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hi mtngal, i'll second roy on the ext. tubes. tubes lose light but not quality, diopters lose quality but not light (i've read that the more expensive multi-element diopters are better but haven't tried one). i used tubes with my k-1000 so they were my first choice once i got my dl ($15 on e-bay). i used hoya diopters with my s602 and the sometimes poor results was one reason i went to a dslr. my tubes are plain "auto" tubes which means i have to shoot manual exposure and focusing. the exp lock button does give an initial shutter speed by stopping down the aperture momentarily. they can slow you down a lot however; you pretty much need a windless day (or protected location) to shoot small wildflowers.

here's a white violet (oxymoron like a blueberries) i took the other day. sigma 70-300 at 300mm macro setting with something like 72mm of additional extension (on a tripod of course and using the 2 second delay w/mirror lock up.

one accessory you might think about for macro is a focusing rail or macro slider. this goes on the tripod and the camera mounts on it. then you can get an initial focus and refine it by moving the camera back and forth. you have a little finer control than using the focusing ring. it helps refine theplacement of yourdof which of course is quite small when shooting macro. mineis a Velbon,about $80 used on ebay. (if you're looking on e-bay for them search for both "focusing rail" and "macro slider"; you'll get more results)

hope this helps, eric
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Old May 16, 2006, 10:12 AM   #6
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roy, forgot to say what fantastic photos! esp like the fly(well, at least your incredibly sharp image of it ), eric
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Old May 16, 2006, 10:27 AM   #7
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thanks eric. i like yours also. i've also got the sigma and have some great results from it. it's for sale BTW.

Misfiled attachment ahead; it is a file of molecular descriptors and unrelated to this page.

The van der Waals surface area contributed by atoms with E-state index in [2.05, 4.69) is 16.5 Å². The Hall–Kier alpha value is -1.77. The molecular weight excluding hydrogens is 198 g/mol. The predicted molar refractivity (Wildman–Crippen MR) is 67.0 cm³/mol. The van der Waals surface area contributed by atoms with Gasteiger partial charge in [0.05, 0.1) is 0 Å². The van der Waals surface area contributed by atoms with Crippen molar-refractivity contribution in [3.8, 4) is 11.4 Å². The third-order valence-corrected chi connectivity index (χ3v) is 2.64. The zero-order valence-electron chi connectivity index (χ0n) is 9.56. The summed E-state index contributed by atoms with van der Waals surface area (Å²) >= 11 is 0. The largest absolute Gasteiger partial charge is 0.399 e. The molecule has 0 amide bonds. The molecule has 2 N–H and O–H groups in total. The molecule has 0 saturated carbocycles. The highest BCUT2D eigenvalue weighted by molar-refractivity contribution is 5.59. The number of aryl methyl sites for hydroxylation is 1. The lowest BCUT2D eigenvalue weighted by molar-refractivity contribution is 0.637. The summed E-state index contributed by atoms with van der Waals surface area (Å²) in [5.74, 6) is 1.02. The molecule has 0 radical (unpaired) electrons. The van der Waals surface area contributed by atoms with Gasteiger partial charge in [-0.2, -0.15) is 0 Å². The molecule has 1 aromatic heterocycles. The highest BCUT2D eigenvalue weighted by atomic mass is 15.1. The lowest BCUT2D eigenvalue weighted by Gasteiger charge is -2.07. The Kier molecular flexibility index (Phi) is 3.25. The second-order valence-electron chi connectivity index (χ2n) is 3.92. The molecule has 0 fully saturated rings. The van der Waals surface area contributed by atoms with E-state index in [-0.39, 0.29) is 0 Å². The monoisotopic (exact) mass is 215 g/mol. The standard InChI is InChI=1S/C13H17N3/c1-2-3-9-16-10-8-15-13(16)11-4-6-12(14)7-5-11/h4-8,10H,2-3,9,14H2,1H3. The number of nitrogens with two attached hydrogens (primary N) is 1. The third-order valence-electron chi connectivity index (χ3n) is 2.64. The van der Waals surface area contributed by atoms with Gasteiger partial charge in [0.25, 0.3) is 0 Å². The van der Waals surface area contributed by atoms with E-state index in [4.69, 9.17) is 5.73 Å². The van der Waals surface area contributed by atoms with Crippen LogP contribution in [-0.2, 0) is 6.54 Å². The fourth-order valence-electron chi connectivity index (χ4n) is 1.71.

also mtngal. macros are very different from regular photography. it's a lot harder working that close and with such shallow DOF. but it is addictive.. also, your keep rate ratio, what you shoot to what you keep, is going to go WAY down especially if you hand hold..
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Old May 16, 2006, 11:29 AM   #8
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mtngal, BTW do you have a name?,

what ever you decide , you are in for a cool trip.. you'll have to train your eye to learn how to SEE things in a different light(pun intended).
here's on of my macro setups. smc-m100mm(1:2mag) f4 with the salvaged 30mm ET, af400ftz TTL flash and a homemade grip. the diffuser in the bottom part of a supplement bottle. not pretty but it works great..

what i really want is a 1:1 macro and a flash capable of P-TTL with high speed sync so i can shoot above 1/180sec.


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Old May 16, 2006, 1:26 PM   #9
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Thanks for all the information!

Roy and Eric- I love your photos! And yes,I do have a name - it's Harriet.

All this discussion reminded me that I also have a rear K T6-2X converter that is a piece of junk. So how do I take out the glass? That won't cost me anything, and I can use my old manual lenses with it, then get an idea if auto extension tubes would be the way to go. While I admire all those incredible spiders, I can't see me hiking with an off-camera flash and a heavy lens. I'm still thinking about the Phoenix macro lens - it's not much more than a set of auto extension tubes.

I also remembered when I was going through my father's old stuff that he had a close up filter. It's49mm and the only lens I can use it on at the moment is the 50mm 1.7, which isn't as long as I would like. We'll see how much softness that introduces.

Thanks again for all the help and if you can, pleasetell me how to take out the glass in this old 2X converter.
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Old May 16, 2006, 4:35 PM   #10
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mtngal wrote:
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Thanks again for all the help and if you can, pleasetell me how to take out the glass in this old 2X converter.
i used the easy way after hassling with it for over an hour trying to get it out. the easy way??== get a small hammer. works wonders!!!!!

just don't hit the meter coupling. your 50mm will probably give you best results as it's a very sharp lense.. CUL, harriet nad enjoy..

roy